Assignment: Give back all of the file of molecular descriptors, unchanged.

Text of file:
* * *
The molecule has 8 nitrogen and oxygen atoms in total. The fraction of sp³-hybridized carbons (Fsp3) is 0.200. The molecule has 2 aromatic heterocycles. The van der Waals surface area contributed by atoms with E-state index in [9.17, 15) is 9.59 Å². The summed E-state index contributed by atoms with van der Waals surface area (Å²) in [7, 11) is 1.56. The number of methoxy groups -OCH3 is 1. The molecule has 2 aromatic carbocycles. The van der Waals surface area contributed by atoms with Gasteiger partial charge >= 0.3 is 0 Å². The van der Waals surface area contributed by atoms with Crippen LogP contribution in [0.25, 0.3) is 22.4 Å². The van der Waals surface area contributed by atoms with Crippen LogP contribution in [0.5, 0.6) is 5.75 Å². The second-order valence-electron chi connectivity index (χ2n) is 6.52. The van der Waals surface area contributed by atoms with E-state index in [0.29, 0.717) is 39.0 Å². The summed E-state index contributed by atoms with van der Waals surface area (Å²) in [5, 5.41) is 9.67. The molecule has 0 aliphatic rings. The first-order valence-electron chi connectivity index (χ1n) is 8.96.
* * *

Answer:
The molecule has 8 nitrogen and oxygen atoms in total. The fraction of sp³-hybridized carbons (Fsp3) is 0.200. The molecule has 2 aromatic heterocycles. The van der Waals surface area contributed by atoms with E-state index in [9.17, 15) is 9.59 Å². The summed E-state index contributed by atoms with van der Waals surface area (Å²) in [7, 11) is 1.56. The number of methoxy groups -OCH3 is 1. The molecule has 2 aromatic carbocycles. The van der Waals surface area contributed by atoms with Gasteiger partial charge >= 0.3 is 0 Å². The van der Waals surface area contributed by atoms with Crippen LogP contribution in [0.25, 0.3) is 22.4 Å². The van der Waals surface area contributed by atoms with Crippen LogP contribution in [0.5, 0.6) is 5.75 Å². The second-order valence-electron chi connectivity index (χ2n) is 6.52. The van der Waals surface area contributed by atoms with E-state index in [0.29, 0.717) is 39.0 Å². The summed E-state index contributed by atoms with van der Waals surface area (Å²) in [5, 5.41) is 9.67. The molecule has 0 aliphatic rings. The first-order valence-electron chi connectivity index (χ1n) is 8.96.